The Cane Corso | Yes, Size Does Matter

It doesn’t take much observation to see a significant size variation in the Cane Corso. It’s all over the place. From ringside to the sporting course, and the working field to the family couch, it is clear that the breed lacks consistency in this area. Some dogs are heavy-boned, void of muscle definition, and cumbersome. At the same time, others are wispy sprites that a good stiff wind could sway.

Cane Corso

Cane Corso

Along with the dogs’ variance in stature, the community has variance in opinions too. How big should a Corso be? This is one of the age-old debates, and to be fair, the different sizes can be validated through historical iconography, photographs, and accounts. It’s not hard to find evidence to justify one’s preference. Add the complication that just 50 years or so ago, the Corso was a “type” of dog—not a solidified breed—and the size fluctuation isn’t surprising. However, this is a trait of a breed in its infancy, and it’s time for breeders, owners, and judges to face the challenge, narrow the size gap, reach a balance, and achieve congruency in the Cane Corso.

Cane Corso

Cane Corso

The best place to start is the very first line of the AKC Breed Standard: “Ancient Italian breed medium-large size Molossus Dog.” This one sentence contains the parameters that will resolve the variances. So what does this line of blueprint describe?

First, “Ancient Italian breed” refers to the utilitarian tasks Corso-type dogs performed for centuries. This cluster of jobs makes clear that the Corso is balanced in his physique and abilities. Each task tells us something.

In some regions, the Corso is a guardian of people and flocks. This indicates not only a specific temperament requirement, but it calls for a body built to run hills and valleys each day or hold his ground behind the garden gate. He is hardy enough to withstand the elements; not frail so the cold could penetrate nor flabby where the heat would exhaust. In addition, this guardian had significant athletic prowess, able to engage in tireless combat, defeating threatening foes whether man or beast.

Other regions and eras called for the Corso to be a mighty hunter of boar and bear. This required them to run with the hounds or follow behind the horses, all day, through dense brush and miles of deep forest. Once the Corso arrived on the scene to engage the fierce beast, he must have the power and size to subdue it until the master arrived, holding on until it was dispatched. At times, the Corso earned his keep as a beast of burden, carrying loads or pulling carts. He could catch and hold a bull, root out a ferocious badger, and work as a general farm dog.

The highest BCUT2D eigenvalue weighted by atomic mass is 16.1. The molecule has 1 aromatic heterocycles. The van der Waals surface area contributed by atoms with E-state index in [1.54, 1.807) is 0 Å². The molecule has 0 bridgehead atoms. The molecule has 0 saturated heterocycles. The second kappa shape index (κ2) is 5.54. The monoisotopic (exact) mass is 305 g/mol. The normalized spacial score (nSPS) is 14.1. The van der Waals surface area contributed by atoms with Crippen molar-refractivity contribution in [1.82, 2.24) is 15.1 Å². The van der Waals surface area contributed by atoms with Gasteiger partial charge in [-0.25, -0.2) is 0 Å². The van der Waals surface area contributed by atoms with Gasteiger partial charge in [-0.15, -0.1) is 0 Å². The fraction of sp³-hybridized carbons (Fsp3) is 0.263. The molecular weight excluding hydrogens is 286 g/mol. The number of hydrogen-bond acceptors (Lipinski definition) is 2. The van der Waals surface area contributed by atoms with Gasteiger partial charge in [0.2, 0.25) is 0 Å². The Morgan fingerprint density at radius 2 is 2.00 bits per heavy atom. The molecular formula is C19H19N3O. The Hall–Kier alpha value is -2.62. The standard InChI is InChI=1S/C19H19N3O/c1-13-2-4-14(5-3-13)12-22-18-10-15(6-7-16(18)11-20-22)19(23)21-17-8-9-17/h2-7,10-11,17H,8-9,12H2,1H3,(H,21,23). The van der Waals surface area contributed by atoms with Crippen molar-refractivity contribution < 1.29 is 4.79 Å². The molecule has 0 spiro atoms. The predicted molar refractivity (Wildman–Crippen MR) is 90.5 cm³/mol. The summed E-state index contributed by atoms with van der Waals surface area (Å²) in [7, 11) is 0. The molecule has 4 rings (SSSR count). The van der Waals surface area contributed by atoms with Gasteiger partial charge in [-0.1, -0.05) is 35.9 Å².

This long list of abilities defines the structure and mass of our breed. The Cane Corso is physically fit, has substantial muscle mass, and is powerful. He is capable of feats of endurance, is impervious to environmental hardships, and is simultaneously sturdy and nimble. (This kind of sounds like The Three Bears nursery rhyme: “Not too big, not too small, but juuuuust right.”)

Now, let’s talk about the second part of the sentence, “…medium-large size Molossus Dog.” Unknowingly, many have misread these words and determined that the Corso is supposed to be a medium/large breed. This is not correct! The Standard states, “medium-large… Molossus!” There is a vast difference. The AKC generally defines a “medium” breed as being between 45 and 75 pounds. The Cane Corso is not a medium-sized breed and should not be in this size range. So, if the Corso is a medium-large Molossus, what does that mean? The simple English definition of Molossus is “Mastiff-like.” Molossus traits include larger heads and stature, wide chests, and muscle mass. They are dogs of ancient origin that were bred, generally, to protect, defend, and fight. The Breed Standard calls for the Cane Corso to be a Medium-Large “Mastiff-type” dog.

When we combine the description of the jobs the Corso was bred to do and the correct categorization as a Mastiff-type, a clear picture presents itself regarding size. The definition is not determined by a scale or even by the wicket, but by the ability to function at peak performance while still within the parameters of the Molossus categorization.

So, what size matters? A Cane Corso should be athletic enough to pursue foe or prey without tiring AND be large and powerful enough to subdue it once he arrives. As with all things Corso, balance is always the answer.

  • Fiercely, Hopelessly, Eternally Devoted to the Cane Corso Since 1995. Shauna DeMoss is the first AKC Cane Corso Breeder-Judge. She’s been a member of the Cane Corso Association of America (National Breed Club) since 1997 and a member of the CCAA Board of Directors for 16 years. Most of her tenure was as Director of Breed Education and Standard revisions. Shauna is the author of Breed Education materials and breed articles published in five countries, and she’s an AKC Cane Corso breed mentor and National Breed club seminar presenter. Shauna is the Breeder of 74 AKC Champions, 35 AKC Grand Champions, 38 AKC Companion and Sport-titled dogs, AKC Best in Show Winner, AKC RBIS Winners, CCAA Breeder of the Year 2011, 2017 & 2020.

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